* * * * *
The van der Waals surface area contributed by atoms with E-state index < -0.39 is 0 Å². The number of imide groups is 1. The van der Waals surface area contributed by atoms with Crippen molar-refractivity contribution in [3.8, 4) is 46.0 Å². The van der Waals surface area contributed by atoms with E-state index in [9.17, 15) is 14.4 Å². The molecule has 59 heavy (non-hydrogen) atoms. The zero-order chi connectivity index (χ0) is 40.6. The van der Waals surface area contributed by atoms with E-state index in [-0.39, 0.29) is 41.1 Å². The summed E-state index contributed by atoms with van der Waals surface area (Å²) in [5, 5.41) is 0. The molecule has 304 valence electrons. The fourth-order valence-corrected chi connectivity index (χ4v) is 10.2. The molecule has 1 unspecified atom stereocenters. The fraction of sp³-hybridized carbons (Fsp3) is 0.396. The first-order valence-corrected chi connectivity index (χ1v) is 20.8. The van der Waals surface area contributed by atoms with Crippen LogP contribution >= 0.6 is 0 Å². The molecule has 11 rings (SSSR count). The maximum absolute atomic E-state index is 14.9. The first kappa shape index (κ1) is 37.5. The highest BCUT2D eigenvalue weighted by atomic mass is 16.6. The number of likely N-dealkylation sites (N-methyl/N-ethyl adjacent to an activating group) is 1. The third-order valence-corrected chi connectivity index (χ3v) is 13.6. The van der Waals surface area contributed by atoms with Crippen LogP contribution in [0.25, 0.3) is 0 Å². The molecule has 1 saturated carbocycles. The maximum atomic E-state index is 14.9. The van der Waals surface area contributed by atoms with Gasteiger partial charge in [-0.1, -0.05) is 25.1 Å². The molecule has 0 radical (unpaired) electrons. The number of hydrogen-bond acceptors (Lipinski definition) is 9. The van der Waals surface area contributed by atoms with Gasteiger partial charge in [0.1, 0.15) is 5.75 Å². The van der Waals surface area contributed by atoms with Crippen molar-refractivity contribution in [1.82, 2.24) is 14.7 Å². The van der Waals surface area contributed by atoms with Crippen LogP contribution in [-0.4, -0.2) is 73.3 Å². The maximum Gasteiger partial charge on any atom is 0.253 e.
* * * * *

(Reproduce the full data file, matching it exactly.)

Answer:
The van der Waals surface area contributed by atoms with E-state index < -0.39 is 0 Å². The number of imide groups is 1. The van der Waals surface area contributed by atoms with Crippen molar-refractivity contribution in [3.8, 4) is 46.0 Å². The van der Waals surface area contributed by atoms with E-state index in [9.17, 15) is 14.4 Å². The molecule has 59 heavy (non-hydrogen) atoms. The zero-order chi connectivity index (χ0) is 40.6. The van der Waals surface area contributed by atoms with E-state index in [-0.39, 0.29) is 41.1 Å². The summed E-state index contributed by atoms with van der Waals surface area (Å²) in [5, 5.41) is 0. The molecule has 304 valence electrons. The fourth-order valence-corrected chi connectivity index (χ4v) is 10.2. The molecule has 1 unspecified atom stereocenters. The fraction of sp³-hybridized carbons (Fsp3) is 0.396. The first-order valence-corrected chi connectivity index (χ1v) is 20.8. The van der Waals surface area contributed by atoms with Crippen LogP contribution >= 0.6 is 0 Å². The molecule has 11 rings (SSSR count). The maximum absolute atomic E-state index is 14.9. The first kappa shape index (κ1) is 37.5. The highest BCUT2D eigenvalue weighted by atomic mass is 16.6. The number of likely N-dealkylation sites (N-methyl/N-ethyl adjacent to an activating group) is 1. The third-order valence-corrected chi connectivity index (χ3v) is 13.6. The van der Waals surface area contributed by atoms with Crippen LogP contribution in [0.25, 0.3) is 0 Å². The molecule has 1 saturated carbocycles. The maximum atomic E-state index is 14.9. The van der Waals surface area contributed by atoms with Gasteiger partial charge in [-0.1, -0.05) is 25.1 Å². The molecule has 0 radical (unpaired) electrons. The number of hydrogen-bond acceptors (Lipinski definition) is 9. The van der Waals surface area contributed by atoms with Gasteiger partial charge in [0.1, 0.15) is 5.75 Å². The van der Waals surface area contributed by atoms with Crippen molar-refractivity contribution in [1.82, 2.24) is 14.7 Å². The van der Waals surface area contributed by atoms with Crippen LogP contribution in [-0.4, -0.2) is 73.3 Å². The maximum Gasteiger partial charge on any atom is 0.253 e.